Stormwater is rain or snow melt that flows off roofs, yards, streets, and parking lots into streams, lakes, rivers, and wetlands. This runoff picks up contaminants, such as dirt, oil, fertilizers, pesticides, pet waste, and other chemicals on its way to our waterways, thus becoming polluted. To reduce flooding, slow down water flow, reduce erosion, and remove pollutants, various stormwater facilities are used. Clark County businesses share in the responsibility of maintaining facilities located on their property. For more information, see an Overview of Clark County’s Stormwater program or the Stormwater Website.
Prohibiting contaminants from entering stormwater is everyone’s responsibility. Pollution prevention best management practices are outlined in the Stormwater Manual under Source Control and include both operational and structural practices.
What does it mean to “manage” stormwater? Specially built landscaped and structural features – stormwater facilities – capture rain runoff. These features or facilities take many forms and could include detention ponds, infiltration basins, biofiltration swales, and sediment traps. For a complete list of facilities and to help identify the stormwater facility on your property, see Clark County’s Stormwater Facility Maintenance Manual or Stormwater Partners of SW Washington’s website.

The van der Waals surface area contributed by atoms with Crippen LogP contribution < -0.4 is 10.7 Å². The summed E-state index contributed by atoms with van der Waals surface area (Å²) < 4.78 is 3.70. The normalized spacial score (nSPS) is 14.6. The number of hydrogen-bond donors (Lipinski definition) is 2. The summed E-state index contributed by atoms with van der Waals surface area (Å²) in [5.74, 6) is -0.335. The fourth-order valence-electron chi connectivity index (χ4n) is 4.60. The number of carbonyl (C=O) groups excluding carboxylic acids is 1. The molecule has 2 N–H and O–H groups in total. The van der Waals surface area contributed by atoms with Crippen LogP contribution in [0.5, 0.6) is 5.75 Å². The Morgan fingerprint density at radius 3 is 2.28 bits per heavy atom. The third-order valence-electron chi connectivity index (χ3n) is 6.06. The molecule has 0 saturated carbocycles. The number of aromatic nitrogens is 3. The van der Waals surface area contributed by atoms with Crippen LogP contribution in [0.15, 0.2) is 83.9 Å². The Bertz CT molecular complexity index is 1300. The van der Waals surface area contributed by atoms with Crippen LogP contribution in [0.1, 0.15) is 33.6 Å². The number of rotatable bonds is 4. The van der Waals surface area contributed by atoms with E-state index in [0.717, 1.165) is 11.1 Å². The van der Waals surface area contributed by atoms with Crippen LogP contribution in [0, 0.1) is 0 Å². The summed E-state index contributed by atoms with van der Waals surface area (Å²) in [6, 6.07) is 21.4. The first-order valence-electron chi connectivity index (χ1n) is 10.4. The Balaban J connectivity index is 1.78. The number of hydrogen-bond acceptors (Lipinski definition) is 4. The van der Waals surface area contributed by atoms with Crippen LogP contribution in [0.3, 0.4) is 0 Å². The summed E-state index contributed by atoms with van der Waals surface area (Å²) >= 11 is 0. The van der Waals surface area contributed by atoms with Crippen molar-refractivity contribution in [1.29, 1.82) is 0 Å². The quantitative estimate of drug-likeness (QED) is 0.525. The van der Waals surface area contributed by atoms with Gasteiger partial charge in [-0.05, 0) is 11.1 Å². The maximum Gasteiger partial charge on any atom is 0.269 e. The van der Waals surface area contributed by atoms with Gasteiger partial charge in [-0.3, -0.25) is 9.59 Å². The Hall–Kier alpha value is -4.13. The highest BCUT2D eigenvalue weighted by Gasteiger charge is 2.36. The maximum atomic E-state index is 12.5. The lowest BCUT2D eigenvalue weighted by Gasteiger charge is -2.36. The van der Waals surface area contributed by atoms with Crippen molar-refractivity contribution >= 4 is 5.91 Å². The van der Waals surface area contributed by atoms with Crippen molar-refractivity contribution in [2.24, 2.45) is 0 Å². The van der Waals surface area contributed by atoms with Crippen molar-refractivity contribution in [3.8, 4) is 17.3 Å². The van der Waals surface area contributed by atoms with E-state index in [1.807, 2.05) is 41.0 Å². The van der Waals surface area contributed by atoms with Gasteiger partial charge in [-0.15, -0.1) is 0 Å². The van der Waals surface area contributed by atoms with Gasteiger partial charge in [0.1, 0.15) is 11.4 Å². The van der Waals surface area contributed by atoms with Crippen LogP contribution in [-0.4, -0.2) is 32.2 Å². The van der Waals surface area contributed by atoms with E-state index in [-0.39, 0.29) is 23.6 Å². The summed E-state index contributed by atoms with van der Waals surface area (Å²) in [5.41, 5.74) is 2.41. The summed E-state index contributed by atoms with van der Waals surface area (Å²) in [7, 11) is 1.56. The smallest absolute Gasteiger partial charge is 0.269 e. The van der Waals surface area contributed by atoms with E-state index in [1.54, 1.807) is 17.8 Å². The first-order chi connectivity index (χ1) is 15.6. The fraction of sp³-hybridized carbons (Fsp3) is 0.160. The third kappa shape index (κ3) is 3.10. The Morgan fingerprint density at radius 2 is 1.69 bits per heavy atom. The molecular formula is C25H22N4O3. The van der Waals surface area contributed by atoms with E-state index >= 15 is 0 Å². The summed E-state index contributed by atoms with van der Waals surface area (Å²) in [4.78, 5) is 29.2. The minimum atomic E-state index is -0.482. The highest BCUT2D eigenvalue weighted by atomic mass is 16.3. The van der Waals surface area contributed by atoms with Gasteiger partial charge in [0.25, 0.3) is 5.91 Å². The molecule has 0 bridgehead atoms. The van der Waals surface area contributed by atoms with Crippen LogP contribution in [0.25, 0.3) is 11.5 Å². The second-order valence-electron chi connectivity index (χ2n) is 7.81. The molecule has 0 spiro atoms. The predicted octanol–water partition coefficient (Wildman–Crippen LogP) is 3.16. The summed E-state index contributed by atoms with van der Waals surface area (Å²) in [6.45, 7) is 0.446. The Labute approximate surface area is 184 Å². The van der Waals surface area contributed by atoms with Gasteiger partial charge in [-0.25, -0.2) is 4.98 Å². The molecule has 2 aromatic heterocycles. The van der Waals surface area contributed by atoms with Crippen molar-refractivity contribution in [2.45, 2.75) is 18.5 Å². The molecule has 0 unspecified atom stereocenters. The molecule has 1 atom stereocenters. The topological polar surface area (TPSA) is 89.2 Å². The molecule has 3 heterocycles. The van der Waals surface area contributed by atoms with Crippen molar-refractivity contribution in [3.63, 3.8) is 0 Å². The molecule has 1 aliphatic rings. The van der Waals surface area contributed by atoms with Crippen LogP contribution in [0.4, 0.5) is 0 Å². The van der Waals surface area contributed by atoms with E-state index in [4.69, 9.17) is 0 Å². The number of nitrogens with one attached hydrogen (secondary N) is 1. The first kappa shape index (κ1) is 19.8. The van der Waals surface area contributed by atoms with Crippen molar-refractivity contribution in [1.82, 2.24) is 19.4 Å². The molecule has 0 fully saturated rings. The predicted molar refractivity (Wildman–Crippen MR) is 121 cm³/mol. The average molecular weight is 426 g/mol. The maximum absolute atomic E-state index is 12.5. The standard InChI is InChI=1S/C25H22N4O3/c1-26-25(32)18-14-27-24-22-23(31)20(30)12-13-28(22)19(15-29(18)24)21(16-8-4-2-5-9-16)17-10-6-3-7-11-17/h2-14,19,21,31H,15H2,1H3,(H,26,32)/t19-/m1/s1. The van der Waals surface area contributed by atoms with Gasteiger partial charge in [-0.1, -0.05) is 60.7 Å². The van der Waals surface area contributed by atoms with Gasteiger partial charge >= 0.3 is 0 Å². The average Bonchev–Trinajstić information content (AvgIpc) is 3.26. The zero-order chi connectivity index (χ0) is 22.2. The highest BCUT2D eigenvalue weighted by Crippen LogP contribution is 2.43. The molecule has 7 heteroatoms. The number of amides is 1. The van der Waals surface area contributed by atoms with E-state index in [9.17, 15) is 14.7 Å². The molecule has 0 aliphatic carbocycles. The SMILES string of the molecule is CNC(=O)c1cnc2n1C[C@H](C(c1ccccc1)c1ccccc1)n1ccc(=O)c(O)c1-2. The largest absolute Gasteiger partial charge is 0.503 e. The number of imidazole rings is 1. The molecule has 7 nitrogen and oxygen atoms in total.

EDUCATION AND OUTREACH
- Placing water protection messaging on stormwater drains is important; they act as reminders that this water may go directly to streams, where water quality will be affected by any pollutants. Check out Clark County’s Storm Drain Marking program or the City of Vancouver’s Only Rain in Drain medallion program.
- Washington Department of Ecology Industrial Stormwater Permit
- Clark County maintains a Stormwater Management Plan (2015) that serves as a resource and guides new development in our community to minimize impact to our waterways.
- Stormwater Partners of SW Washington maintains an informative website about stormwater, types of facilities, guidelines for maintenance, and other helpful resources.
Short videos: stormwater and business responsibilities
Cover - an ounce of prevention is worth a pound of cure
Wash water is wastewater.
Wash water is wastewater. Spills of any kind should never be washed into a storm drain.
Bob Patterson - Clark County Public Works, Clean Water Division (360) 397-2121 ext. 4493